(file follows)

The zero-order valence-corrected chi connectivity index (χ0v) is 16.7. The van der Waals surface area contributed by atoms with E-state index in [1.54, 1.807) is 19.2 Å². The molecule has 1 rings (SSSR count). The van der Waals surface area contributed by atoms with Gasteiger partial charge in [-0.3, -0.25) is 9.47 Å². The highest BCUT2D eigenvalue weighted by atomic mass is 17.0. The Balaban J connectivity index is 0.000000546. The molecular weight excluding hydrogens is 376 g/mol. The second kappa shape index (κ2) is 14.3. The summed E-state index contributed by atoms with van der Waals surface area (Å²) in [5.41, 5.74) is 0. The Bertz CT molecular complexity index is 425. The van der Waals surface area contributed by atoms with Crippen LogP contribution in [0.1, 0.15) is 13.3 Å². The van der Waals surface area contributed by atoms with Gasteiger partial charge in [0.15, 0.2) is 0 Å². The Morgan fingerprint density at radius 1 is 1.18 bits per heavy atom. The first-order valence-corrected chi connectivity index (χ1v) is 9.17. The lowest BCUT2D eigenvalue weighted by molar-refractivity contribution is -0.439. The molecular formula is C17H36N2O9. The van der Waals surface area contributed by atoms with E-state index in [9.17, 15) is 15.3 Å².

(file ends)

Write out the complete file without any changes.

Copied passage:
The zero-order valence-corrected chi connectivity index (χ0v) is 16.7. The van der Waals surface area contributed by atoms with E-state index in [1.54, 1.807) is 19.2 Å². The molecule has 1 rings (SSSR count). The van der Waals surface area contributed by atoms with Gasteiger partial charge in [-0.3, -0.25) is 9.47 Å². The highest BCUT2D eigenvalue weighted by atomic mass is 17.0. The Balaban J connectivity index is 0.000000546. The molecular weight excluding hydrogens is 376 g/mol. The second kappa shape index (κ2) is 14.3. The summed E-state index contributed by atoms with van der Waals surface area (Å²) in [5.41, 5.74) is 0. The Bertz CT molecular complexity index is 425. The van der Waals surface area contributed by atoms with Crippen LogP contribution in [0.1, 0.15) is 13.3 Å². The van der Waals surface area contributed by atoms with Gasteiger partial charge in [0.15, 0.2) is 0 Å². The Morgan fingerprint density at radius 1 is 1.18 bits per heavy atom. The first-order valence-corrected chi connectivity index (χ1v) is 9.17. The lowest BCUT2D eigenvalue weighted by molar-refractivity contribution is -0.439. The molecular formula is C17H36N2O9. The van der Waals surface area contributed by atoms with E-state index in [9.17, 15) is 15.3 Å².